Treedia Powers Motorola and Podcast.com Partnership

Well, finally after a few months preparation, along with the rest of the development of podcast.com I can talk about the exciting news that podcast.com, powered by the system we call the Treedia Feed Management Platform is to be partnering with Motorola on delivering podcasts to their forthcoming smartphones, including the the MOTO Z8 ‘MotoRizr’.

We will be providing Motorola with a managed set of podcast directory folders which their applications can access and navigate the structure of through the use of OPML managed by the Treedia system. The current structure of the system and soon, more information will be available at motorola.podcast.com

The Treedia system’s name derives from the simple idea that any media can be distributed via RSS feeds held together by OPML directory folder structures which were easy to grow and manipulate.

It’s a tree of media. Treedia!

Through the use of very simple OPML files utilizing the ‘include’ type attribute, the Motorola application can drill down and list the podcasts on the device.

Soon, I will be providing a more thorough explanation of just how simple if is for anyone to create a way to navigate this data and also the power of networking available to social media networks, given easy tools to manage the data in a way we all understand already as computer users – folders. Of any ‘depth’.

And let’s not forget that RSS feeds and the like don’t have to ‘simply’ deliver podcasts. Audio or video. They could just as easily deliver updates on a multitude of things. Leveraging the awesome opportunity available to us thanks to OPML inclusion, we can begin to connect and share our appreciation of and presentation of our media in ways we haven’t even though of yet.

But they will all be connected by a ‘semantic path’ and also by the ‘curator’ of the folders and directories and their FOAF file, for example. Not only that, but each user will be able to share their playlists of what they are listening to at the time in a variety of formats, including RSS, XSPF and M3U.

Through these playlist formats and the OPML data available for each user (and each folder), it makes it easy for us to create simple widget user interfaces for just about any connected media platform there is. Simple and easy.

Naturally, users will be able to subscribe to each other’s playlists and folders. See when these change and are updated. All thanks to simple XML based technology.

I’m still wrapping up some loose ends and doing some long overdue bits of clean up on the site and documentations and tutorials, but soon we should be able to open up the doors to a limited amount of people to begin with, pretty soon!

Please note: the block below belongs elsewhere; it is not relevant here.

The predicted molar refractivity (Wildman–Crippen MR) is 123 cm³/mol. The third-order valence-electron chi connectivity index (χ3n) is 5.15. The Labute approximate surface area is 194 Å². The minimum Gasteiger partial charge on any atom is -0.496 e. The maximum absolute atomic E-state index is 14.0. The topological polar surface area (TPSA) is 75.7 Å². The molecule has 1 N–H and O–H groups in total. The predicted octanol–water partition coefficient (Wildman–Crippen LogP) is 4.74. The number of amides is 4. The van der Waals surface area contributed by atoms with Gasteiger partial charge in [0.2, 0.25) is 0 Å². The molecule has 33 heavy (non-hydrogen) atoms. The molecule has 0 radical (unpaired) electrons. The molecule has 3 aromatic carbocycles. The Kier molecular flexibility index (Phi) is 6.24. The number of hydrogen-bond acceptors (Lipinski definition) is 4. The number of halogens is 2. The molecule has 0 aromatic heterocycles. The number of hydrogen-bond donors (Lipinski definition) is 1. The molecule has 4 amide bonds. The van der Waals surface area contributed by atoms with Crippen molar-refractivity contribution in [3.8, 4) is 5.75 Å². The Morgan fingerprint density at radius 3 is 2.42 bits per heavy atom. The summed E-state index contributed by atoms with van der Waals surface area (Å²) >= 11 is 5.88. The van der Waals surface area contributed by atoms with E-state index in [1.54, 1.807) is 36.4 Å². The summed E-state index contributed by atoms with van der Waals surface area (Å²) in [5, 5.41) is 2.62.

Stay tuned! Stay subscribed! Much more exciting news to come! 🙂

Also in the news is the new next-generation RAZR-2 from Motorola.

MY podcast.com on a PSP


Here is something which we’ll be opening up soon, along with registrations to podcast.com!

When you get the chance to sign up at podcast.com, you’re effectively creating a podcast directory of your favourite podcast subscriptions. All those will be available to you on the main site using the existing interface – through http://my.podcast.com/kosso/ (for example)

BUT! You’ll also get to surf to my.podcast.com/kosso/psp on your Sony PSP to access yours and your friend’s subscriptions there. Mobile too – and more to come.

Notice the small image next to the logo – that’s my podcast.com profile image 😉

Cool!! Now that’s what I can portable media.
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Podcast.com for Sony PSP


This will be getting a bit of an update soon, but here’s how psp.podcast.com looks on its built-in web broswer. Very fast and small pages to load, opening up a plethora of audio and video podcasts for you to subscribe to.

When you navigate to a podcast page, a simple click on the RSS icon will launch the PSP’s built-in RSS reader (‘Channels’) and ask if you want to subscribe for automatic updates.

Also, you can click the download links to supported audio and video formats and the PSP will ask if you want to download and place it into your personal mobile media library! Simple!

You can also view you podcasts is a smaller layout for mobile smartphone browsers at mobile.podcast.com

Not only those, but every user who comes to podcast.com to mange and share their podcast subscriptions get the bonus of a mobile and console interface for all their own stuff! Bargain!
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OPML Reading/Listening/Viewing ‘Lists’ and ‘Trees’ = ‘Treedia’

OPML webDave on Scripting News and Mike over on Techcrunch post their views of OPML used for ‘reading lists’.